Blood Ties


The New Theatre, Dublin **

The more we redefine families, personally and politically, the more we discover new things that can go wrong with them. If, as Tolstoy wrote, “every unhappy family is unhappy in its own way”, this trio of short plays by Andy Hinds, produced by Focus Theatre and the New Theatre, instead depicts quite dissimilar families quite alike in misery.

In each case, though, Hinds treats the source of dysfunction like a mystery story that is gradually unravelled. That technique that can work well, but its effect here is blunted by repetition.

In Anaemia, a seemingly benign estranged husband (Paul Marron) comes home to a seemingly sympathetic wife (Audrey McCoy) to visit his sick child. Why has their marriage broken down, we wonder, as the dialogue rations out clues concerning oppressive religious beliefs and domestic stresses, while she attempts to lure him back with dinner. (Producing a chop from his pocket, though, he has come prepared.) Hinds, who also directs the piece, constructs his character naturally but he is packing a punch: when the issue of domestic abuse arises, it lands with an unexpected wallop, and an acutely sensitive subject comes off as a plot twist.

It also guides expectations for what follows. The second piece, First of the Day, originally written for radio, is set among an unofficial family of homeless people whose father-figure (Joe Purcell’s commanding Chief) and mothering Patti (an amiable Collette Kelly) counsel three dissolute men with various problems, one of whom, Graeme Singleton’s Mumps, has a sudden chance to make something of himself.

Positioned as a tragi-comedy, its plotting is neatly-handled: as they prepare to celebrate Mumps’s fresh resolution towards sobriety with a round of Buckfast, Hinds just swerves to avoid an easy irony. The piece fails to engage emotionally, though, because character motivation is unconvincing – Chief is entirely of the honourable “don’t make the same mistakes I made” model – yet the play slaloms from optimism to fatalism in the blink of an eye.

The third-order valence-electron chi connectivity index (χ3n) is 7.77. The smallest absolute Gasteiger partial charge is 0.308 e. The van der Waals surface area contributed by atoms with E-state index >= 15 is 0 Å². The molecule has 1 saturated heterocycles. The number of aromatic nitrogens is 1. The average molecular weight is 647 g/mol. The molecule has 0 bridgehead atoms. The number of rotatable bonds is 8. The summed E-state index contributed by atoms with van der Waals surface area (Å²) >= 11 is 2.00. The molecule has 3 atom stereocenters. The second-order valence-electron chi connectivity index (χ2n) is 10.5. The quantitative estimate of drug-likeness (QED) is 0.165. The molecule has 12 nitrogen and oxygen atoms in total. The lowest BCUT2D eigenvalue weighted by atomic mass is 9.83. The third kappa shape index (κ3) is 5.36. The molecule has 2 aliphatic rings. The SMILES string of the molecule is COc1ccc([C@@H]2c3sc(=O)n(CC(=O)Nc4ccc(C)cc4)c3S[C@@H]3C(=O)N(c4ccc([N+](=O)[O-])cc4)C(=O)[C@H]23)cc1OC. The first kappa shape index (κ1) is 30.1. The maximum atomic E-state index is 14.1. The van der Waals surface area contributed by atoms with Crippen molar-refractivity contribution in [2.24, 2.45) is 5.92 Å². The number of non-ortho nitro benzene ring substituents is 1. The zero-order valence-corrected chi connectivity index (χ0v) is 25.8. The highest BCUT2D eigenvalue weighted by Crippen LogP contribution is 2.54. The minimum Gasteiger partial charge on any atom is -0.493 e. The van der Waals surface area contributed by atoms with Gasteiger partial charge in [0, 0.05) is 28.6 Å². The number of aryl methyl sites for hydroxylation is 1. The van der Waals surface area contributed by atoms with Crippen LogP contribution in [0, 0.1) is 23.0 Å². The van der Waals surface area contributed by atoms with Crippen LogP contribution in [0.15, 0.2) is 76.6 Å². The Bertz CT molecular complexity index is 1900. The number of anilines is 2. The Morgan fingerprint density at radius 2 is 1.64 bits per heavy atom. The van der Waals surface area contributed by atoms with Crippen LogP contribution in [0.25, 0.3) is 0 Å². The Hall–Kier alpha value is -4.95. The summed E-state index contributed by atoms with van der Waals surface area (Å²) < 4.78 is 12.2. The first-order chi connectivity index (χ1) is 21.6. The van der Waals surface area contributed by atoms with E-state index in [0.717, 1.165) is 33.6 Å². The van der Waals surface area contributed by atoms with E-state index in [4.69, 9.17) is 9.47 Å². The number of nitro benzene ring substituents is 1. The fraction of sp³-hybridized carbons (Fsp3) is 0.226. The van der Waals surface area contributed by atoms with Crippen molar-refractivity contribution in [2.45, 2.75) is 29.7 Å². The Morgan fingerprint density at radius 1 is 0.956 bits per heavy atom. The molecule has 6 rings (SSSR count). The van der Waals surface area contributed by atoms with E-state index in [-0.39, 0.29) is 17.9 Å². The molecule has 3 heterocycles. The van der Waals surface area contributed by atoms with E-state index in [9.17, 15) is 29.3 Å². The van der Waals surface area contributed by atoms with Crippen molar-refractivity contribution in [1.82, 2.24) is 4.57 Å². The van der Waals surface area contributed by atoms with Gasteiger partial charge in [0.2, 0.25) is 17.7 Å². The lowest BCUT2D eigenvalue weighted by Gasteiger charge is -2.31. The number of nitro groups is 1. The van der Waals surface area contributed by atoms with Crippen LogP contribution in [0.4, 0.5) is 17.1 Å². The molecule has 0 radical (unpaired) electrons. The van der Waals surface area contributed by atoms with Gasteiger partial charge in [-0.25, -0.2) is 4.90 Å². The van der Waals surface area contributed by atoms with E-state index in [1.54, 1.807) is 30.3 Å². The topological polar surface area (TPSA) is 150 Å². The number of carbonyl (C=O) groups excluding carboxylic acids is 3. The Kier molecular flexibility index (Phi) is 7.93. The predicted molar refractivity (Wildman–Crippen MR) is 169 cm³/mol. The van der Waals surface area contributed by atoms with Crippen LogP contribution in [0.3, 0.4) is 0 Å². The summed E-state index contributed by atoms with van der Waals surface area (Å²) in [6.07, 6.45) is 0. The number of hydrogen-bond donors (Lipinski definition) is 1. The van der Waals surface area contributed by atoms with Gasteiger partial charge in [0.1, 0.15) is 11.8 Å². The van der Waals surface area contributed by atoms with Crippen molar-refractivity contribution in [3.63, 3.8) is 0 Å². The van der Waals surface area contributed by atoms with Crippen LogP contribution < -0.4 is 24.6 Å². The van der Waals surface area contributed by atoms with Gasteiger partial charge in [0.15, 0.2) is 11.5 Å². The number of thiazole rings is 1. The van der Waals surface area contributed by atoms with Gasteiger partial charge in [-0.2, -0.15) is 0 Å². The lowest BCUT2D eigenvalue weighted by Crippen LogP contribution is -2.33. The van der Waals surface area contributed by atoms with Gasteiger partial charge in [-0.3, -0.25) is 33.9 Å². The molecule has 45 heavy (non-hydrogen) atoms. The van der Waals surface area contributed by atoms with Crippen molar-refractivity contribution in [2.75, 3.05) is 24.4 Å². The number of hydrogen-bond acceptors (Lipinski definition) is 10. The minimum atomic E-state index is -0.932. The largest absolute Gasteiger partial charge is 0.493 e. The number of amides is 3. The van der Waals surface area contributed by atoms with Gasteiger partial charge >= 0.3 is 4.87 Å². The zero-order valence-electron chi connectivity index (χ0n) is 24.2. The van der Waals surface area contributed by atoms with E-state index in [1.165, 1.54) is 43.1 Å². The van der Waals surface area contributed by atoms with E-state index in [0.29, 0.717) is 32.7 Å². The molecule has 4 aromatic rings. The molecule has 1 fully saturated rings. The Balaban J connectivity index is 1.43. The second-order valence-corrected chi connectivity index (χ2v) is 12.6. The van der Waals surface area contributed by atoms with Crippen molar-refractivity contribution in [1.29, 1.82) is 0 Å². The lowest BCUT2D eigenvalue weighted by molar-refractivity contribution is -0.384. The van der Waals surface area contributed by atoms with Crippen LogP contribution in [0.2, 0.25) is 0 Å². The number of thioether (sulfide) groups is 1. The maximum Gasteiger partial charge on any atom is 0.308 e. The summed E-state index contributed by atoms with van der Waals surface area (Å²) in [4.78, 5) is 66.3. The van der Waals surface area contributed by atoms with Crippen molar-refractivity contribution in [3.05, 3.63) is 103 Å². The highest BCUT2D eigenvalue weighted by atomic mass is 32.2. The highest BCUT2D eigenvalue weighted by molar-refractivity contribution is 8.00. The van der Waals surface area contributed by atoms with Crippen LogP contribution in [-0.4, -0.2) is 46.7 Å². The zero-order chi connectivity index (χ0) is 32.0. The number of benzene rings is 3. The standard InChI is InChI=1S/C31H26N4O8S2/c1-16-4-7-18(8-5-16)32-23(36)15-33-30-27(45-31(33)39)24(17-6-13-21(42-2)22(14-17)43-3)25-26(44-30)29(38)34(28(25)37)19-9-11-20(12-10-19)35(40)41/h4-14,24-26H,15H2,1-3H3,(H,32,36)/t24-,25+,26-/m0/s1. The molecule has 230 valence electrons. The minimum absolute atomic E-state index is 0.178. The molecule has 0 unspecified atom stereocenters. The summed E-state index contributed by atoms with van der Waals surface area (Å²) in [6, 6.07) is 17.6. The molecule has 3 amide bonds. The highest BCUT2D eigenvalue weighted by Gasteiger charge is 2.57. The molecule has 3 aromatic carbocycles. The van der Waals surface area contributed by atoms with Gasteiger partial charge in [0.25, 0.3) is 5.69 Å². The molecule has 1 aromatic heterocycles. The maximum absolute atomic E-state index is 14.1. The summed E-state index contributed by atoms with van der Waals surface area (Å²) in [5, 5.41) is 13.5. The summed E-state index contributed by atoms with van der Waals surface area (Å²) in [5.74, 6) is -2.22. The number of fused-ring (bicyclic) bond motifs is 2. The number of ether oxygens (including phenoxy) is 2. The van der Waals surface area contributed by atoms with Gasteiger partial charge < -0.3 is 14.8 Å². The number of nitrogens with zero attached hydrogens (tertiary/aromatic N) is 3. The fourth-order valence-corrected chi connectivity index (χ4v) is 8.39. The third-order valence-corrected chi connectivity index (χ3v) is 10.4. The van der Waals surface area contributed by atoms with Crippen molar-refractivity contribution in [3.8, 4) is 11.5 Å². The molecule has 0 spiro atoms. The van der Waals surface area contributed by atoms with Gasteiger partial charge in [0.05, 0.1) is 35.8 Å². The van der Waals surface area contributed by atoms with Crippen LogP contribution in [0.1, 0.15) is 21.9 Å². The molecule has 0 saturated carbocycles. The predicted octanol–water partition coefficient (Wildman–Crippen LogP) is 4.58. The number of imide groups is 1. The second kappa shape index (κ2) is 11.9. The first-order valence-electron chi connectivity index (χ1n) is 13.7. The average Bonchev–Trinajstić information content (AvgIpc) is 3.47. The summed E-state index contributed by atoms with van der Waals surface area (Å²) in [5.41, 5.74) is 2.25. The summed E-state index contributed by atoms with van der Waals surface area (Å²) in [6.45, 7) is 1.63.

That queers the pitch for the last piece, Morning, a monologue performed by Hinds and directed by Paul Kennedy. As a husband addresses his absent wife, detailing a marriage that seemed extinguished but was rekindled, and whose differences over parenthood were unexpectedly reconciled, Hinds invests heavily in his character’s psychology but less persuasively in the moral complexity of his wife’s. His performance of pained confusion makes it a one-sided remonstration, against his wife, himself or God.

At this point, though, we expect little resolution other than heartbreak, and while each play prolongs our journey there, they barely entertain an alternative possibility. It’s a shame.

Rather than arouse the futile hope of tragedy’s famous families – that right up to the end they may somehow avoid calamity – these plays warn us simply to brace for impact.

Until Saturday

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